Here’s one giant leap for rocket science: SpaceX, the commercial spaceflight company led by Elon Musk, this week published a video of the latest successful test flight of its reusable rocket concept, called “Grasshopper,” which blasted up to a record 12 stories high (about 130 feet) before landing vertically under its own power back on the launch pad.
The new record-high flight, which took place at SpaceX’s test facility in McGregor, Texas, comes a month after the SpaceX Grasshopper rocket reached a then-record height of just 2 stories (17.7 feet) before successfully returning to a vertical landing from the launch pad. Prior to that, SpaceX first tested the rocket with a tiny 6 foot-high test hop.
The Grasshopper rocket itself is huge at 10 stories high, as SpaceX previously revealed. But the new test-hop saw the rocket eclipse even its own height by 2 stories.
A SpaceX spokesperson confirmed to TPM that the company achieved all of its goals for the latest test of Grasshopper, but declined to specify when the company would conduct further test flights or how high these would go, stating “we do not release our test schedule in advance.”
If you look closely, you’ll also see a 6-foot tall cowboy doll SpaceX attached to the base of the rocket, just above the exhaust ports, which SpaceX founder Musk tweeted was added for scale:
The latest feat of the rapidly reusable rocket prototype is an important one for SpaceX, as the company is attempting to develop a quick, fully reusable rocket capable of vertical takeoff and vertical landing (VTVL).
Such a capability would dramatically reduce the cost of space travel. Musk has previously stated his ambitions to drive that cost down from “60 million dollars per flight to 60,000 dollars a flight.”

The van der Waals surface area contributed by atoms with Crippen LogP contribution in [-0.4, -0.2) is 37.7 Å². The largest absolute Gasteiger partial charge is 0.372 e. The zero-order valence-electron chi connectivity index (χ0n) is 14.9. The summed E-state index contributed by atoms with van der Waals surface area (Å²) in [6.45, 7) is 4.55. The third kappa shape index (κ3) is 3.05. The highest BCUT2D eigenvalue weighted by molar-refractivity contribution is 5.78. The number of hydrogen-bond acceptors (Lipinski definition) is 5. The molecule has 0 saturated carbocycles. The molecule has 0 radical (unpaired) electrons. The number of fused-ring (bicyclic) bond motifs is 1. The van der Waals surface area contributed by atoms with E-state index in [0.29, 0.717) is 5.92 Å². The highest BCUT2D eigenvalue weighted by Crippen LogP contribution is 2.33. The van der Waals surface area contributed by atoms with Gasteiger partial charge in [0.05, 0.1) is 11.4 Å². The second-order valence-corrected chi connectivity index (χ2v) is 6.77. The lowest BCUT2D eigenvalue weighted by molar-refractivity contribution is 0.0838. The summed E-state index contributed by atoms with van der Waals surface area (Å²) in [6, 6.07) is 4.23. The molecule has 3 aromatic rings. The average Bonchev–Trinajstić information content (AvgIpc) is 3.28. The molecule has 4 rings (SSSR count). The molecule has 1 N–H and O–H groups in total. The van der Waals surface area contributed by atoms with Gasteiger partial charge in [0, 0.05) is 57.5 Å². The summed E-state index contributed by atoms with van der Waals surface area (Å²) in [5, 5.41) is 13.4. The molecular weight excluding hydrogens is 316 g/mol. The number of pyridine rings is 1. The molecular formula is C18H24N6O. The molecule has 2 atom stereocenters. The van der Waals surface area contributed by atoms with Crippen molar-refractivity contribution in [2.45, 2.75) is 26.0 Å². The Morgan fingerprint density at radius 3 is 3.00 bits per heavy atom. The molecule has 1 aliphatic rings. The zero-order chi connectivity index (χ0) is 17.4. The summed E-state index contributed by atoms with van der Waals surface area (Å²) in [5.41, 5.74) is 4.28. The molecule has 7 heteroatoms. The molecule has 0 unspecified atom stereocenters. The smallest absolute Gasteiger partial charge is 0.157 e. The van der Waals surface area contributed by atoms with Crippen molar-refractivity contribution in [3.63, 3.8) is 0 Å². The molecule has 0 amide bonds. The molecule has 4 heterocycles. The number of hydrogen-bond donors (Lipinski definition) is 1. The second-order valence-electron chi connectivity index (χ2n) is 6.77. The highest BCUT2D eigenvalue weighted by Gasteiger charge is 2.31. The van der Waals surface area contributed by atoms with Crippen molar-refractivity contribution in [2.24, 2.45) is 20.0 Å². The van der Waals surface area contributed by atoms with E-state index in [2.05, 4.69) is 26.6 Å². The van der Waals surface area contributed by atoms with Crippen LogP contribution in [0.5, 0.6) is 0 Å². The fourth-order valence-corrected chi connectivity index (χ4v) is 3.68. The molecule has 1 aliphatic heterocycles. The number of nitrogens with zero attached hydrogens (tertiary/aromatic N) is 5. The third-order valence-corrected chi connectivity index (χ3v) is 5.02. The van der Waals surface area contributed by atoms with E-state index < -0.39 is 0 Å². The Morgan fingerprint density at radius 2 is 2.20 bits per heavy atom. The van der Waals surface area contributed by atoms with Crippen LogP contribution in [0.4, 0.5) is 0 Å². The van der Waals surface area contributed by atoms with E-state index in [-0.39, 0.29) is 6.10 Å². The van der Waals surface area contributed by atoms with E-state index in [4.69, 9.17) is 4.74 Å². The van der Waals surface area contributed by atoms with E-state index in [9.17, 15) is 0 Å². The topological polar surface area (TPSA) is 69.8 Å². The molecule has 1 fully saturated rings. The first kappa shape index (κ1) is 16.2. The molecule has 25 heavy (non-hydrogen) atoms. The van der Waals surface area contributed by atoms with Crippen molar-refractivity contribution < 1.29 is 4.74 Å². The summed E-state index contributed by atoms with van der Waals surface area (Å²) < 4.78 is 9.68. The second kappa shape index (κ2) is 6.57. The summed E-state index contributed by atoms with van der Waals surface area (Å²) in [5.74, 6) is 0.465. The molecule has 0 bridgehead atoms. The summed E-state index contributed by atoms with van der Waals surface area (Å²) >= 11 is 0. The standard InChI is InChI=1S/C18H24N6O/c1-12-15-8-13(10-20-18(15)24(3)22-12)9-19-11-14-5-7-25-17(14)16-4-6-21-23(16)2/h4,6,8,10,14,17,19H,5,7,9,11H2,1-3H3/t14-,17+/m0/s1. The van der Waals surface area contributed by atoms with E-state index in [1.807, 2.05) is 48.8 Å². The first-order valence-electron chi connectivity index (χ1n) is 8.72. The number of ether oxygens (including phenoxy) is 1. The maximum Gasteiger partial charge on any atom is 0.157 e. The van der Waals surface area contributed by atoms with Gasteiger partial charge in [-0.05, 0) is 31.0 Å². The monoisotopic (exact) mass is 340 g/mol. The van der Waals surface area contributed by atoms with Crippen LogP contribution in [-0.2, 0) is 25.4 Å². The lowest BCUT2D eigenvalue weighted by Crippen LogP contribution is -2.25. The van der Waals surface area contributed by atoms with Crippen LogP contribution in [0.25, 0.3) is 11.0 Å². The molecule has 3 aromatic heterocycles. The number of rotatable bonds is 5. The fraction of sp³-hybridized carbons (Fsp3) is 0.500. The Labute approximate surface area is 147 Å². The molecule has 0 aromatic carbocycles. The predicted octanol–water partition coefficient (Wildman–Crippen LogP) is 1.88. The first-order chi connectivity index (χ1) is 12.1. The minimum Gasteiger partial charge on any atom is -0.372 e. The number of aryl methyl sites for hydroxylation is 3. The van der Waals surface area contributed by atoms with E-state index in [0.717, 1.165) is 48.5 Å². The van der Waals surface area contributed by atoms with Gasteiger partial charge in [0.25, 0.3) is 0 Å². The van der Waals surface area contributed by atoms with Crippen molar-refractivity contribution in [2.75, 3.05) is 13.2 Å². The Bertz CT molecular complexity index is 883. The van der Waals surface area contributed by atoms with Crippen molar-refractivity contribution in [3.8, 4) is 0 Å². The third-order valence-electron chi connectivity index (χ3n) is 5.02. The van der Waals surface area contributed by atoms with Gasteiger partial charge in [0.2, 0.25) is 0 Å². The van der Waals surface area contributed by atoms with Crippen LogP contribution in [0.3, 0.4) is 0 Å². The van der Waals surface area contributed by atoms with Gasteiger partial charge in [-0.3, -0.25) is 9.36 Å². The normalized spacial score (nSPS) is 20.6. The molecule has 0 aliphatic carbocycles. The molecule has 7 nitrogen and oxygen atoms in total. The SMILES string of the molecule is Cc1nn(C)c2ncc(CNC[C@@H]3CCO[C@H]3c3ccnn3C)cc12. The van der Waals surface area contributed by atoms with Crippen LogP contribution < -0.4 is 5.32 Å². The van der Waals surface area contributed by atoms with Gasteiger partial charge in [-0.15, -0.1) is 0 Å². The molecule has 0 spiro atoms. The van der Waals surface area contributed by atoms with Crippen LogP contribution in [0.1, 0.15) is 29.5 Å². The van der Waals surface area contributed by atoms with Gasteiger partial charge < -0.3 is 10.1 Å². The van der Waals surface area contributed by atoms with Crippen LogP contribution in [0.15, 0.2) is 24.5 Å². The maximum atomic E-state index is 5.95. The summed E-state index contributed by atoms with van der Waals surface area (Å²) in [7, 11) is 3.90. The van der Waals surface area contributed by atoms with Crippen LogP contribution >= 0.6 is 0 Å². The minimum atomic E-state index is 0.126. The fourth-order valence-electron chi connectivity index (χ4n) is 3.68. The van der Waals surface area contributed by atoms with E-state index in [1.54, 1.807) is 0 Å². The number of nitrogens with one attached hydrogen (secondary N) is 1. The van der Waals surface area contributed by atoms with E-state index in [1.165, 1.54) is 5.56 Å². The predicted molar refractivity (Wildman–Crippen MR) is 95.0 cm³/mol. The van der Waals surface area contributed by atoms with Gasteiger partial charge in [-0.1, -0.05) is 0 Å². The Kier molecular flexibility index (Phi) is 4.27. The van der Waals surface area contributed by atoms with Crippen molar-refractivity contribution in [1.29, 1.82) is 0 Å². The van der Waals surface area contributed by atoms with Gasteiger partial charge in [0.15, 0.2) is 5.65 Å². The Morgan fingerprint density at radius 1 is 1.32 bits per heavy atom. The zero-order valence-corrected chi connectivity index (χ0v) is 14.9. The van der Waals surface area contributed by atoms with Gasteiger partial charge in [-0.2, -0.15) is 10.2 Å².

Currently, most returning spacecraft — including SpaceX’s own Dragon capsule and Falcon 9 booster rockets — must be retrieved from the ocean or remote landing sites and extensively rehabilitated before reuse, if they can be reused at all. The Dragon capsule and Falcon rockets made history twice earlier in 2012 by becoming the first ever privately-owned craft to dock with and perform a cargo transfer mission to the International Space Station, respectively.
The Grasshopper itself is made up of one SpaceX Falcon 9 first stage rocket body and a Merlin engine, combined into a new structure with four aluminum legs that allow the Grasshopper to land vertically.
Musk and SpaceX’s goal is to develop a rocketry system that is not only reusable, but that possesses reusability that is “both rapid and complete — like an aircraft or a car, or a horse, or a bicycle,” as Musk told an audience at the Royal Aeronautical Society in London in November.
SpaceX in late 2011 filed paperwork with the Federal Aviation Administration for three-years worth of Grasshopper test flights up to 11,500 feet, still considered suborbital.